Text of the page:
Much in the same way we hear the command of Christ that we do not worry as the Gentiles do about what we will eat, what we will drink, or what we shall wear—and yet so many will find every reason to say that disobedience to this command is not a sin. Likewise, the question is asked if we can add a single hour to our life by our worrying, and many know the answer, yet still give provision for the flesh. Yet interestingly enough, the cure to anxiety is in seeking Christ’s Kingdom and His righteousness—the last thing people want to hear when they admit their anxiety. In much the same vein do we find the apostle Paul give a successive list of commands the Christian is to put into practice, with the result being the peace and comfort of God (Phil. 4:4-9).
Do you want a little test to know if you are the anxious one or the one who has another master? Ask yourself: what is my reaction if tomorrow, all I have were to all disappear? What if I were to take the whole of it and give it to someone in greater need? What if it were stolen or lost? What if I lost all my dearest friendships simply by being faithful to Christ and His gospel? And if in your mind you sense none of these things would bother you in the slightest, then perhaps test yourself truly and see if you can part with some of it for a charitable cause, from which you stand to benefit no earthly reward. Preach the gospel to that family member you know will not respond in kindness. The rationalizations which come from such an exercise is what truly reveals what we treasure—no matter if you find yourself making a thousand excuses, or if you find yourself making just one. The heart is a fickle, fickle thing and deceptive above all else. Again, I ask, do we really believe this? We must come to grips with this fact or we will be tossed about by every wave that rocks the boat.
The point being drawn to is that as all things, freedom from anxiety and a fear of man, over the great things and the small, will not come if we neglect to put these things into practice. We shall not have a mind to combat the worry-chasing thoughts if we neglect to train ourselves to be transformed by the renewal of our minds. You shall never learn to cast all of your cares upon Him if you never first come to turn to Him in the midst of your worry. You will never make a practice of true generosity if your heart now longs for the treasures of this age. Likewise, you will always value your reputation if you are interested, even a little, in the opinion of men. Just as you did not learn to walk without stumbling after a few steps and crawling along the furniture, so too will you stumble in your fears and anxieties as you seek to put them to rest. It is not perfection in these practices that we seek, for this is ultimately a fool’s errand.
Rather, it is the practice of coming to Christ quicker each time we are faced with a cause for anxiety or a desire for the things of this age; it is being given to a spirit of prayer when they come, and shortening the time in which we turn to Him when in need. Yet it is also being given to a spirit of proactive prayers, where we consider what our future selves might be in need of when each day’s trouble arises. Surely, this is no silver-bullet approach to terminate all the things which happen to us which we do not like, but rather, it is a means of relying on Christ in the midst of such things. It is, in essence, recognizing that God is pleased to lend us strength in the midst of our frailty rather than remove some burdens. The idea is that prayer is communion with God, and communion with God is sweet even if the answers to our prayers are not as we expect. Communion with God is sweeter than the removal of cancer, the stop of a deadly disease, the difficulties of financial burdens, and even of pleasurable meals in good company. In that, we may find that death and hardship swallow us up; but if we must perish, let us perish in communion with Christ.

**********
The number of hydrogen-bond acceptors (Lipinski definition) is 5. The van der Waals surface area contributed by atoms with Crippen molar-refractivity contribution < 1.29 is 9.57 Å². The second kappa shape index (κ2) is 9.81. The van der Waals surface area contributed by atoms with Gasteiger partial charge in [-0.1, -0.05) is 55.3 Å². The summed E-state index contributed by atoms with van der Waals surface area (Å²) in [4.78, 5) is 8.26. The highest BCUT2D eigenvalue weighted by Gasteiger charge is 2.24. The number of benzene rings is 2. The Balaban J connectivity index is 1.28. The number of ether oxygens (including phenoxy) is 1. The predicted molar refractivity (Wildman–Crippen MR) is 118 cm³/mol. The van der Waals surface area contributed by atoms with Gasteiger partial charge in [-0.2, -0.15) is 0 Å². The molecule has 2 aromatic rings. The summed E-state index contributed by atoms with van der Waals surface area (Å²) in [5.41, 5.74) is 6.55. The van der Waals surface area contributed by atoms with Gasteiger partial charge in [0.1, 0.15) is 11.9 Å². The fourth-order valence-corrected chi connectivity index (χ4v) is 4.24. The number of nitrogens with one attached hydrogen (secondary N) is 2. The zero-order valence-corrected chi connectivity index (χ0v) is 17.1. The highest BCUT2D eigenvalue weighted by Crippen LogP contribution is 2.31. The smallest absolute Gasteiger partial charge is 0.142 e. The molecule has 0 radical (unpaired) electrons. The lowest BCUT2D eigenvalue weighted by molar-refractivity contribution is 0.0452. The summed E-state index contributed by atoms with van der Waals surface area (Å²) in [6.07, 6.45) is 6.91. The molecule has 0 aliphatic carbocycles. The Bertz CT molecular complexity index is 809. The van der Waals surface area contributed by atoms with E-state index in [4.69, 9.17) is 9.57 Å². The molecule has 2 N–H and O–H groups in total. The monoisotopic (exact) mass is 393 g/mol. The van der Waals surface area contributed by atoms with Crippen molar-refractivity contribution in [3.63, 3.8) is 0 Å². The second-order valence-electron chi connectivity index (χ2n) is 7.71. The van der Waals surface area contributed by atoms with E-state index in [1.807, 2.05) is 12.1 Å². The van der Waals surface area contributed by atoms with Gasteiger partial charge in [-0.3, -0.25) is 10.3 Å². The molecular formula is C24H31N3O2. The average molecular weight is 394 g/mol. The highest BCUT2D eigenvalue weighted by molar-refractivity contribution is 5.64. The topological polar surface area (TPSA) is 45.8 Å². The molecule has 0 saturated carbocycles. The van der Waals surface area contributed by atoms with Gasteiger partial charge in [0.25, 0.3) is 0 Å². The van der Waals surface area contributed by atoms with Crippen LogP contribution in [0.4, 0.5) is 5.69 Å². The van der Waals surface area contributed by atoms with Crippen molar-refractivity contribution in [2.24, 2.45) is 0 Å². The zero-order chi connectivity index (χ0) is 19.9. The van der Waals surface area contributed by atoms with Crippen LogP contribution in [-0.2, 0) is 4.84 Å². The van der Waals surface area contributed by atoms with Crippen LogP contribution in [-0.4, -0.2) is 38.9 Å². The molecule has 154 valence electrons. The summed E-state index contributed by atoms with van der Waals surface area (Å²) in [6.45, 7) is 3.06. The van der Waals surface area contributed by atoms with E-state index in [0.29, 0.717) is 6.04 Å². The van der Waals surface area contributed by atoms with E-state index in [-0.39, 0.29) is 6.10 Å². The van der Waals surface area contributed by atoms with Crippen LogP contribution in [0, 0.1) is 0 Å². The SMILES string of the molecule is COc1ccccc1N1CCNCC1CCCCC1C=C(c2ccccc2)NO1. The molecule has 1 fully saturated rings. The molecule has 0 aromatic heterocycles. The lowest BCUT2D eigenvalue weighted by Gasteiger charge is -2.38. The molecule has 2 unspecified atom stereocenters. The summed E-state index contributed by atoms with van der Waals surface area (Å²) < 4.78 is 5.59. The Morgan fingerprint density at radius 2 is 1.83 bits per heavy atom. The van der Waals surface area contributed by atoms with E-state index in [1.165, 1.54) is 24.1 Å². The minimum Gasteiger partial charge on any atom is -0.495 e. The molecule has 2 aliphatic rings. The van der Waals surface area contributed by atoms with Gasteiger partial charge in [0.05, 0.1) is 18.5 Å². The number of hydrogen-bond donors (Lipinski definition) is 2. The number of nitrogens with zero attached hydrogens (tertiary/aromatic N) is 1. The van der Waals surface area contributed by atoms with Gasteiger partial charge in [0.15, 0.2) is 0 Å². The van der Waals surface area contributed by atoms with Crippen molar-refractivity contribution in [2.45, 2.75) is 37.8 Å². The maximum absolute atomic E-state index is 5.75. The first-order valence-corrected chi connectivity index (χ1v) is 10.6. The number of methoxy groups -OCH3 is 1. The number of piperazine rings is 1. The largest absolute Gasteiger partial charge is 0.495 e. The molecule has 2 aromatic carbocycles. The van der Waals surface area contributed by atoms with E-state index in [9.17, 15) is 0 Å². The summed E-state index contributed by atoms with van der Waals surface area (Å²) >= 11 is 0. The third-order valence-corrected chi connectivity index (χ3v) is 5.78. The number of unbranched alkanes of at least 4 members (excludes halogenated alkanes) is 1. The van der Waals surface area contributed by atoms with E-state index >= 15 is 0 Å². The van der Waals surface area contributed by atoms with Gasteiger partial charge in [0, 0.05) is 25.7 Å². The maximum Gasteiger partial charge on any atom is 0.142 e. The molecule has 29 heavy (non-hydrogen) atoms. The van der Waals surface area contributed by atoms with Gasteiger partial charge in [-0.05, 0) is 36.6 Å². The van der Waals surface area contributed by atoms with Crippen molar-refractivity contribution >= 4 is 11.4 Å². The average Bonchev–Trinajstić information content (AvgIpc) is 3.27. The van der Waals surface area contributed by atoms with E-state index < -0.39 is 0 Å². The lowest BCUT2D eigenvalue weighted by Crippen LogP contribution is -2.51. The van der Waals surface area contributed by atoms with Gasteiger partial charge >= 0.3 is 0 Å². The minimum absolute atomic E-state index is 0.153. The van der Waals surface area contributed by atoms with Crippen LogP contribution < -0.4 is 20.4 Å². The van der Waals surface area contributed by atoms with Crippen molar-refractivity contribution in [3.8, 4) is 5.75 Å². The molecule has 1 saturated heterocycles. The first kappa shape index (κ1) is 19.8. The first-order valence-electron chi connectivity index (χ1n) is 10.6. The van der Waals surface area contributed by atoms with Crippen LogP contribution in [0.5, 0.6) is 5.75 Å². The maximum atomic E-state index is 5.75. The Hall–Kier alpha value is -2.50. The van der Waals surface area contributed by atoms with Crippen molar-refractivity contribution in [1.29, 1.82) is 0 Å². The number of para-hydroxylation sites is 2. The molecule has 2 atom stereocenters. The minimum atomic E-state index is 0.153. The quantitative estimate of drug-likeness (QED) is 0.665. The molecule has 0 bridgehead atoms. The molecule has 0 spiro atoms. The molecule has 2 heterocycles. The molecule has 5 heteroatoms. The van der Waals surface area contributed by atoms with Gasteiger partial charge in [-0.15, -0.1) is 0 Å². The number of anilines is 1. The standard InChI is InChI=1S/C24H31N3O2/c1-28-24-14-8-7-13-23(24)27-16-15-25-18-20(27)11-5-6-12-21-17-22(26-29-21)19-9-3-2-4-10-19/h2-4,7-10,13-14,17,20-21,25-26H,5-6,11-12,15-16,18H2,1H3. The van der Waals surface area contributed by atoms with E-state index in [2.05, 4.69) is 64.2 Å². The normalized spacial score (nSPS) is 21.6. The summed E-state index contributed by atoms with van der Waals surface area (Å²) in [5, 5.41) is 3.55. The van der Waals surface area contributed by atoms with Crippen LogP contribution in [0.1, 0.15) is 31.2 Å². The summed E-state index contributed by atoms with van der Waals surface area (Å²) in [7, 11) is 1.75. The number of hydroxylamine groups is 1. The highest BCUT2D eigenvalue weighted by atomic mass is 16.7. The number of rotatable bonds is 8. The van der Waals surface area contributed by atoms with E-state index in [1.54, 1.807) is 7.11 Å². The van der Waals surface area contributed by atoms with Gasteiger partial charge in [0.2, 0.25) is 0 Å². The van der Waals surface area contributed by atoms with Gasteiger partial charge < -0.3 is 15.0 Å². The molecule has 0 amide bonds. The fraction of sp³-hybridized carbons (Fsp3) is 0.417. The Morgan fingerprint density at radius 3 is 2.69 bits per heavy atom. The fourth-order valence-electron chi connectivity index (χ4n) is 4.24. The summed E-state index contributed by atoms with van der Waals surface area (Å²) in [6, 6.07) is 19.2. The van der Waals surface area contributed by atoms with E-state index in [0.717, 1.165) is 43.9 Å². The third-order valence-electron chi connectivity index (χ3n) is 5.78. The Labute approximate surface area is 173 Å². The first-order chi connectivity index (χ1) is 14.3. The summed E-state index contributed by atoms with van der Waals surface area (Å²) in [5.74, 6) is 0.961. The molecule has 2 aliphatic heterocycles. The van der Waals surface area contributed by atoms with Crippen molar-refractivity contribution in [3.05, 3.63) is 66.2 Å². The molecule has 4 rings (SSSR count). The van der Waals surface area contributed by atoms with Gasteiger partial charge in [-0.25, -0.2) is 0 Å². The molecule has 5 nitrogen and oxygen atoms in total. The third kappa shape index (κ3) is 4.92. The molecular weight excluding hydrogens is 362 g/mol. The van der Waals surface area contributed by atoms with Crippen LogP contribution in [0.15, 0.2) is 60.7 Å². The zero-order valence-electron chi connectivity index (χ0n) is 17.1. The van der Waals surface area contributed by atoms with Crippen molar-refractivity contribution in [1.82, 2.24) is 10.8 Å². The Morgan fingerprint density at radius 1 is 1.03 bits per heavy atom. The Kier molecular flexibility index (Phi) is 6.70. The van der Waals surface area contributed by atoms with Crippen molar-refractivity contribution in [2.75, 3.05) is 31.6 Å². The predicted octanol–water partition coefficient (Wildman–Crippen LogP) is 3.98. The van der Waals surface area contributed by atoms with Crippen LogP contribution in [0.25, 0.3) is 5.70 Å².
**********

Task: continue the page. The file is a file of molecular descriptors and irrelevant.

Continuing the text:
The crux of the matter is that indeed, there are much worse things than death—yet thanks be to God that He has already absolved us of the consequences to our sins and freed us from such things. We have no need to fear death nor the consequences of sin, and for that matter, we have no true need to fear anything on this earth. For what shall such worry bring, but much anxiety; and what shall such anxiety bring, but much folly; and what shall such folly bring, but much sin? Train your mind to bring the gospel to light in every instance and I promise you, it will become a balm to your soul and an ease to your heart in times of trouble. The same grace which saved you shall come to comfort you if you would simply avail yourselves to Christ and seek His kindness.
Show the world what this comfort looks like; they have no clue in the world what peace the gospel brings. Be that peace to them. Give them the hope of the gospel—no one else in all the world can give them such genuine hope that surpasses even death. There is no other hope which allows for man to say, “to die is gain.” We of all people know there are things far worse than death; be anxious for the souls of your neighbors rather than the state of the stock market, the spread of COVID-19, or anything else that may come your way while the Lord has yet granted you breath this day. Take much comfort in the fact that, “The steps of a man are established by the LORD, and He delights in his way. When he falls, he will not be hurled headlong, because the LORD is the One who holds his hand” (Ps. 37:23-24). Friend, until that fateful day the Lord calls us home, we have every reason to be bold for the sake of making known the richness of His love. We cannot die until the very nanosecond of our God-ordained, final breath is drawn.